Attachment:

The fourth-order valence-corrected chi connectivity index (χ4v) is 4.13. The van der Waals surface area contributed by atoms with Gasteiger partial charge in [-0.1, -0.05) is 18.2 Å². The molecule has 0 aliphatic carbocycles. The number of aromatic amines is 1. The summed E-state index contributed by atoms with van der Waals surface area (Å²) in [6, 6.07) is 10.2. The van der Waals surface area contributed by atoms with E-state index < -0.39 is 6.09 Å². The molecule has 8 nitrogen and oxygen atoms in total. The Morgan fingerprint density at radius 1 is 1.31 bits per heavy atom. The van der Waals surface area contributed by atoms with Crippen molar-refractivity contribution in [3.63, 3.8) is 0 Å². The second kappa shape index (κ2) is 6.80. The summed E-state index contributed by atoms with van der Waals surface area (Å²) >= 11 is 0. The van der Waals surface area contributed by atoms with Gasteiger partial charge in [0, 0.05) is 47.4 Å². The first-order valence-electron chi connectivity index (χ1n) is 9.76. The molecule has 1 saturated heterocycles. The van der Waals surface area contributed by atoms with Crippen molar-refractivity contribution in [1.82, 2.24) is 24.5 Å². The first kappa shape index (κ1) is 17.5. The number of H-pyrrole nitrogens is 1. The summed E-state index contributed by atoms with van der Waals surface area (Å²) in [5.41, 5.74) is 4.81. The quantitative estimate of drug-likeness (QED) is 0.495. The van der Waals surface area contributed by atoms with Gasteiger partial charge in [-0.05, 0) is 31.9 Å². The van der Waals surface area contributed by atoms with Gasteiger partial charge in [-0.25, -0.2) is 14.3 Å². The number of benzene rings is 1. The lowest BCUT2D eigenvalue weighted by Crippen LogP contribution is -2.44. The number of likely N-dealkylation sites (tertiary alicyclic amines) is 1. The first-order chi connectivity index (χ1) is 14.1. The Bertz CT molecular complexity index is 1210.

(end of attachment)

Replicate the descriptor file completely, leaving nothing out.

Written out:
The fourth-order valence-corrected chi connectivity index (χ4v) is 4.13. The van der Waals surface area contributed by atoms with Gasteiger partial charge in [-0.1, -0.05) is 18.2 Å². The molecule has 0 aliphatic carbocycles. The number of aromatic amines is 1. The summed E-state index contributed by atoms with van der Waals surface area (Å²) in [6, 6.07) is 10.2. The van der Waals surface area contributed by atoms with E-state index < -0.39 is 6.09 Å². The molecule has 8 nitrogen and oxygen atoms in total. The Morgan fingerprint density at radius 1 is 1.31 bits per heavy atom. The van der Waals surface area contributed by atoms with Crippen molar-refractivity contribution in [3.63, 3.8) is 0 Å². The second kappa shape index (κ2) is 6.80. The summed E-state index contributed by atoms with van der Waals surface area (Å²) >= 11 is 0. The van der Waals surface area contributed by atoms with Gasteiger partial charge in [0, 0.05) is 47.4 Å². The first-order valence-electron chi connectivity index (χ1n) is 9.76. The molecule has 1 saturated heterocycles. The van der Waals surface area contributed by atoms with Crippen molar-refractivity contribution in [1.82, 2.24) is 24.5 Å². The first kappa shape index (κ1) is 17.5. The number of H-pyrrole nitrogens is 1. The summed E-state index contributed by atoms with van der Waals surface area (Å²) in [5.41, 5.74) is 4.81. The quantitative estimate of drug-likeness (QED) is 0.495. The van der Waals surface area contributed by atoms with Gasteiger partial charge in [-0.05, 0) is 31.9 Å². The van der Waals surface area contributed by atoms with Gasteiger partial charge in [-0.25, -0.2) is 14.3 Å². The number of benzene rings is 1. The lowest BCUT2D eigenvalue weighted by Crippen LogP contribution is -2.44. The number of likely N-dealkylation sites (tertiary alicyclic amines) is 1. The first-order chi connectivity index (χ1) is 14.1. The Bertz CT molecular complexity index is 1210.